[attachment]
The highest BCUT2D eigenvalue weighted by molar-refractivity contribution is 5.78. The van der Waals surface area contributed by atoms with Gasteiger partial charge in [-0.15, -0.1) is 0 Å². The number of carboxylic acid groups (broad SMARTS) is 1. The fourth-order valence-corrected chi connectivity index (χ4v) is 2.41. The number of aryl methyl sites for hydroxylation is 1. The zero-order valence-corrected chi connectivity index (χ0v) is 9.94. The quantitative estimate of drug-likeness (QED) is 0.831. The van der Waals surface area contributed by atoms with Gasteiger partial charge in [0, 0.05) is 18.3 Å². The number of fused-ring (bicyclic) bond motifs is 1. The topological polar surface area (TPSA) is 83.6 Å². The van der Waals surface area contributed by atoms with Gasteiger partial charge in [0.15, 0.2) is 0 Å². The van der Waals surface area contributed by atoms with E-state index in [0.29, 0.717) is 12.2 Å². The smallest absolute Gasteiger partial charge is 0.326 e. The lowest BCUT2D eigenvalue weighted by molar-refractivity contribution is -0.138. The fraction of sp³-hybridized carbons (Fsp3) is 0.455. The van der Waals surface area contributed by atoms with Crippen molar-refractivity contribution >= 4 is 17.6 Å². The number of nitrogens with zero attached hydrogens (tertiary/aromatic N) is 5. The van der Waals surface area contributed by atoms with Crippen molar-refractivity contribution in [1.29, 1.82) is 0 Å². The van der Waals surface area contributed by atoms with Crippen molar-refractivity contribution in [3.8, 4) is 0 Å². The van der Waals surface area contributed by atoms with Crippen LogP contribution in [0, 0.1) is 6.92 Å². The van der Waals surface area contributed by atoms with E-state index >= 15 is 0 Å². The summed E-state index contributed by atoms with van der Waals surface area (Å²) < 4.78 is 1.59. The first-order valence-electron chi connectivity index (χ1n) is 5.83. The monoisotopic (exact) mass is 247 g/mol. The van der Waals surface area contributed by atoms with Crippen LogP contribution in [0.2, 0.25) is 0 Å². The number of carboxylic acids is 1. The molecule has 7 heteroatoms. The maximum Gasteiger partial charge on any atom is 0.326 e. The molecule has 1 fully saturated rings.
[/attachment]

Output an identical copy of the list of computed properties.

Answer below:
The highest BCUT2D eigenvalue weighted by molar-refractivity contribution is 5.78. The van der Waals surface area contributed by atoms with Gasteiger partial charge in [-0.15, -0.1) is 0 Å². The number of carboxylic acid groups (broad SMARTS) is 1. The fourth-order valence-corrected chi connectivity index (χ4v) is 2.41. The number of aryl methyl sites for hydroxylation is 1. The zero-order valence-corrected chi connectivity index (χ0v) is 9.94. The quantitative estimate of drug-likeness (QED) is 0.831. The van der Waals surface area contributed by atoms with Gasteiger partial charge in [0, 0.05) is 18.3 Å². The number of fused-ring (bicyclic) bond motifs is 1. The topological polar surface area (TPSA) is 83.6 Å². The van der Waals surface area contributed by atoms with Gasteiger partial charge in [0.15, 0.2) is 0 Å². The van der Waals surface area contributed by atoms with E-state index in [0.29, 0.717) is 12.2 Å². The smallest absolute Gasteiger partial charge is 0.326 e. The lowest BCUT2D eigenvalue weighted by molar-refractivity contribution is -0.138. The fraction of sp³-hybridized carbons (Fsp3) is 0.455. The van der Waals surface area contributed by atoms with Crippen molar-refractivity contribution >= 4 is 17.6 Å². The number of nitrogens with zero attached hydrogens (tertiary/aromatic N) is 5. The van der Waals surface area contributed by atoms with Crippen molar-refractivity contribution in [1.29, 1.82) is 0 Å². The van der Waals surface area contributed by atoms with Crippen molar-refractivity contribution in [3.8, 4) is 0 Å². The van der Waals surface area contributed by atoms with Crippen LogP contribution in [0, 0.1) is 6.92 Å². The van der Waals surface area contributed by atoms with E-state index >= 15 is 0 Å². The summed E-state index contributed by atoms with van der Waals surface area (Å²) < 4.78 is 1.59. The first-order valence-electron chi connectivity index (χ1n) is 5.83. The monoisotopic (exact) mass is 247 g/mol. The van der Waals surface area contributed by atoms with Crippen LogP contribution in [0.2, 0.25) is 0 Å². The number of carboxylic acids is 1. The molecule has 7 heteroatoms. The maximum Gasteiger partial charge on any atom is 0.326 e. The molecule has 1 fully saturated rings.